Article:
Caring for Epilepsy Patients

At a recent presentation around Caring for Epilepsy patients a panel of experts provided basic facts about epilepsy, information on drugs used in treatment of patients with epilepsy, levels of care, new technologies for diagnosis and surgery, and the future of epilepsy care.

Basic Epilepsy Facts

Epilepsy is defined as ≥2 unprovoked seizures or one unprovoked seizure with at least a 70% chance of recurrence. There are approximately 50 patients per 100,000 individuals diagnosed with epilepsy each year (43 in developed countries; 80+ in developing countries). There are two categories of seizures: (1) focal; seizures that start in one part of the brain, from a focal lesion; most common in adults; (2) generalized; seizures that start bilaterally in the brain; most common in children; usually genetic.

Cost of Care and Treatment Options

The costs of care, both direct and indirect, are high. Patients often experience comorbidities; seizures may result in injury or death (SUDEP—sudden death in epilepsy). Epilepsy often leads to psychosocial problems and “even an occasional seizure can be devastating socially and psychologically,” Dr. Faught said.

Current treatment recommendations call for medications (100% of patients), surgery (10% of patients, one in three can stop medications); electrical neuromodulation, either extracranial (vagal nerve stimulator) or intracranial (responsive neurostimulator); and ketogenic diets (1% of patients, mostly children).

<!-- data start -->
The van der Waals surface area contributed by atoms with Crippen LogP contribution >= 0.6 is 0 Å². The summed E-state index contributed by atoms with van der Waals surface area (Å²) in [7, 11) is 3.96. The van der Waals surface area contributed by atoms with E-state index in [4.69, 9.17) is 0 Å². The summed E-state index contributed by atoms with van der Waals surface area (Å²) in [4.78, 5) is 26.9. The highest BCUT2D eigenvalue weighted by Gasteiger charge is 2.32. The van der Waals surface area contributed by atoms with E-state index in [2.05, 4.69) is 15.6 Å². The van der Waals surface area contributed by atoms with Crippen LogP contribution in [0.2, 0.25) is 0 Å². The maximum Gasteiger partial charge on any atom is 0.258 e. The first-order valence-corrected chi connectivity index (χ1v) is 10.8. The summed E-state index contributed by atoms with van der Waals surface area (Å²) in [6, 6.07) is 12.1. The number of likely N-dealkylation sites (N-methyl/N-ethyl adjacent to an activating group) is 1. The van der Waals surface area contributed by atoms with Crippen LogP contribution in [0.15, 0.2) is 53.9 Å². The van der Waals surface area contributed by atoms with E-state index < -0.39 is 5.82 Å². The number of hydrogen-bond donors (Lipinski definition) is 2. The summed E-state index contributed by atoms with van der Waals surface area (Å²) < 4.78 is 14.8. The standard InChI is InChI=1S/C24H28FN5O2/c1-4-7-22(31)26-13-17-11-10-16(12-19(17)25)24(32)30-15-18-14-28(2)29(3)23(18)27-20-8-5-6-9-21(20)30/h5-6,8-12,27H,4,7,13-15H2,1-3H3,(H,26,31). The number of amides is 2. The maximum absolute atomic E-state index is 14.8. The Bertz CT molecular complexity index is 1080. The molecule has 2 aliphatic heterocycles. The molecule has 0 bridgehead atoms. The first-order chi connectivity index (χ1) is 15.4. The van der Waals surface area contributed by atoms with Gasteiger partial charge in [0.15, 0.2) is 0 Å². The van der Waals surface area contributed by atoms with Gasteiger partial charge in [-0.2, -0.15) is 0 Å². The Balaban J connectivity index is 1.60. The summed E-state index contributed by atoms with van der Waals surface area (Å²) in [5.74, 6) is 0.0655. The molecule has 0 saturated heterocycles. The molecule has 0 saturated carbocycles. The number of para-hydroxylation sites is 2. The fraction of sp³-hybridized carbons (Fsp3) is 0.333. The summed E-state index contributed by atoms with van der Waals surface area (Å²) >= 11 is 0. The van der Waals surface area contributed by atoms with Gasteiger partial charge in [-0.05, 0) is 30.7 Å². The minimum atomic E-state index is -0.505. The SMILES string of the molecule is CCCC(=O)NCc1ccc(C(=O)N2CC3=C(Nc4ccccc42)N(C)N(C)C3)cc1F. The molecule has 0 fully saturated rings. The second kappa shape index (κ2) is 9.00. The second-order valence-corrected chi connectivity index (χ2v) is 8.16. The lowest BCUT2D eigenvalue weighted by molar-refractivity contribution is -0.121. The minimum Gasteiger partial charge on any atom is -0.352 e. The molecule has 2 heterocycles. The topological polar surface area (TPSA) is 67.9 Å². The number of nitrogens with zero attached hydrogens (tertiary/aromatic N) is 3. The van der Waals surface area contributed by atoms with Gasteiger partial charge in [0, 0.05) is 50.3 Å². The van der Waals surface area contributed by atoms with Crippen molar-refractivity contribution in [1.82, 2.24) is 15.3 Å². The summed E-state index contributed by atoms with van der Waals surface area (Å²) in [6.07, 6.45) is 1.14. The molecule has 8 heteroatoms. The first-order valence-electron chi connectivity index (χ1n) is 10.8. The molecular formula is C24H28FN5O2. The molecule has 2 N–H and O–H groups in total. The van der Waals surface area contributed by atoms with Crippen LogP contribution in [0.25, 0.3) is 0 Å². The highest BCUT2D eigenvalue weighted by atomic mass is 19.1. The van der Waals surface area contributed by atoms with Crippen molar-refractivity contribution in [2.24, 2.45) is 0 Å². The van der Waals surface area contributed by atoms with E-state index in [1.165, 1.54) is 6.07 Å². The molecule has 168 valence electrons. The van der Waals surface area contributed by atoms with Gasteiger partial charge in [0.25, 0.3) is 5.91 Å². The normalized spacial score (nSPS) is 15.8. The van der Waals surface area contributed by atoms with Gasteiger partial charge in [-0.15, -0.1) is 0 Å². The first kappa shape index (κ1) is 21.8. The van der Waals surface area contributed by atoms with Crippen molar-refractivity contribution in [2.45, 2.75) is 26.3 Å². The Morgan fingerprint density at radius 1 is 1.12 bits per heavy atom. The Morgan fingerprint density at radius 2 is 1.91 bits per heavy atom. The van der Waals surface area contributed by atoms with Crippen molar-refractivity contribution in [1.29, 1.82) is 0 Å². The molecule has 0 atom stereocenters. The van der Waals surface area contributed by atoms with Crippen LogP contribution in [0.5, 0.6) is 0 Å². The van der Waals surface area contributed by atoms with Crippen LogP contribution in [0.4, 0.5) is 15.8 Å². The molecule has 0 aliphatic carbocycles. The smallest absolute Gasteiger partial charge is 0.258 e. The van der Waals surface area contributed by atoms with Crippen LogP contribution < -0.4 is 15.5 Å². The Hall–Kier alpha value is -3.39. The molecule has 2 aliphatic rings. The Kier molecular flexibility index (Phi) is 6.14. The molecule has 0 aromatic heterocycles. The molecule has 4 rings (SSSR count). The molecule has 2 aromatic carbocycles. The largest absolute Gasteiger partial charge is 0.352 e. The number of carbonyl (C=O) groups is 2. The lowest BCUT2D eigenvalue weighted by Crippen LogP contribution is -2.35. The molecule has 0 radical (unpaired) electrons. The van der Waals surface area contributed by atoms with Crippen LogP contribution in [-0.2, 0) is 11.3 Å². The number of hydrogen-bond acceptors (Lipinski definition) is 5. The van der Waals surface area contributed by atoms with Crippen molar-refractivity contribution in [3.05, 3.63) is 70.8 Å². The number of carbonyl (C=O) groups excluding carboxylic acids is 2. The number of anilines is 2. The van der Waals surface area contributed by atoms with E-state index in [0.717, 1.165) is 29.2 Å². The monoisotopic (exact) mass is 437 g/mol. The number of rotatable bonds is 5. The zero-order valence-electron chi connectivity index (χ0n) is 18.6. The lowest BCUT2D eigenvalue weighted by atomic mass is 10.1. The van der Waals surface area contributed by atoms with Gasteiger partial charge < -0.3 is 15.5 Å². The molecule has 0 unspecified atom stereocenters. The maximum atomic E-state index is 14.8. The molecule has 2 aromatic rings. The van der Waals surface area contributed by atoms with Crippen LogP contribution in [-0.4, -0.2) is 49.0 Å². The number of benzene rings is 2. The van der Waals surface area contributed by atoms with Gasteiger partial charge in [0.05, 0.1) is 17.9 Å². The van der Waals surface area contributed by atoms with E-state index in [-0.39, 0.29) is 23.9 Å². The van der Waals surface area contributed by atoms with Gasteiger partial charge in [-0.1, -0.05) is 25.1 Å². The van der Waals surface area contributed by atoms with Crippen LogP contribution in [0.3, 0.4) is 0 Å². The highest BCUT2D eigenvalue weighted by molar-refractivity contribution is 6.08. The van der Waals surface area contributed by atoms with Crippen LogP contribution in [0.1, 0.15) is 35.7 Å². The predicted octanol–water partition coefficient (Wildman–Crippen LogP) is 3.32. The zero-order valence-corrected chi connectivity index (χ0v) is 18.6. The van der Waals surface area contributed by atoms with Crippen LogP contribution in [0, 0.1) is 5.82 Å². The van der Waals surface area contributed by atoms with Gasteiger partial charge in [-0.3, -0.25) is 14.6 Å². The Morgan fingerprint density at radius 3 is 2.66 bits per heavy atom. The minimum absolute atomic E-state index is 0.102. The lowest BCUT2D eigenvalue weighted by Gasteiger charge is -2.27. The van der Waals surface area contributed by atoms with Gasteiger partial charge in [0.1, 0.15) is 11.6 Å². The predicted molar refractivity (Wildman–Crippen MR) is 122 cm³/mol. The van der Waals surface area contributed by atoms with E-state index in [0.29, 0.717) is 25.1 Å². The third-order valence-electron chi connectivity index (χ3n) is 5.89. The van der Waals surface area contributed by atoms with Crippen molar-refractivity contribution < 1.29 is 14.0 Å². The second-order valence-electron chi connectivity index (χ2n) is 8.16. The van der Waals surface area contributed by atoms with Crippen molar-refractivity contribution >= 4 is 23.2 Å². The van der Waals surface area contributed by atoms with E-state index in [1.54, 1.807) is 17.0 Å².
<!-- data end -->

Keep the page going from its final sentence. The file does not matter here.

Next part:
Levels of Epilepsy Care

Dr. Faught described the four levels of epilepsy care:

  • Initial diagnosis and treatment, including decisions regarding choice of medication. Popular medications for first-line therapy include levetiracetam, carbamazepine, lamotrigine, or topiramate.
  • Neurologist care, should be involved within 3 months of seizure onset. The neurologist will order an epilepsy-specific MRI and an EEG, and adjust medication based on serum levels. Consideration regarding addition of a second drug will also be made.
  • Epileptologist care provides an additional level of experience in epilepsy or clinical neurophysiology and enhanced knowledge of second-level drugs.
  • Comprehensive epilepsy center care is commonly available at academic medical centers and provides patient access to neuropsychology, rehabilitation, and social services, as well as management of unusual drugs and clinical trials of experimental drugs.

Addressing the question of which antiepileptic drugs should be on the formulary, Dr. Fraught noted that step therapy does not work due to variation and unpredictability of individual response. “Formularies should contain commonly used drugs and probably at least one drug from each category of mechanism of action. Drugs with the same mechanism of action are not necessarily redundant because nearly all antiepileptic drugs have more than one mechanism of action, often unknown,” he said.

Dr. Fraught continued with a discussion on surgical therapy for epilepsy. Surgical therapy should be considered when ≥2 appropriate antiepileptic drugs have failed and is highly effective for selected patients with focal seizures. Sixty percent to 80% of patients are seizure-free following surgery for temporal lobe foci; 40% to 60% have positive results after surgery for other brain locations.

The session concluded with a brief overview of future directions for epilepsy care, including more minimally invasive surgery (laser, radiofrequency), gene therapy, personalized medicine, and medication to prevent epilepsy.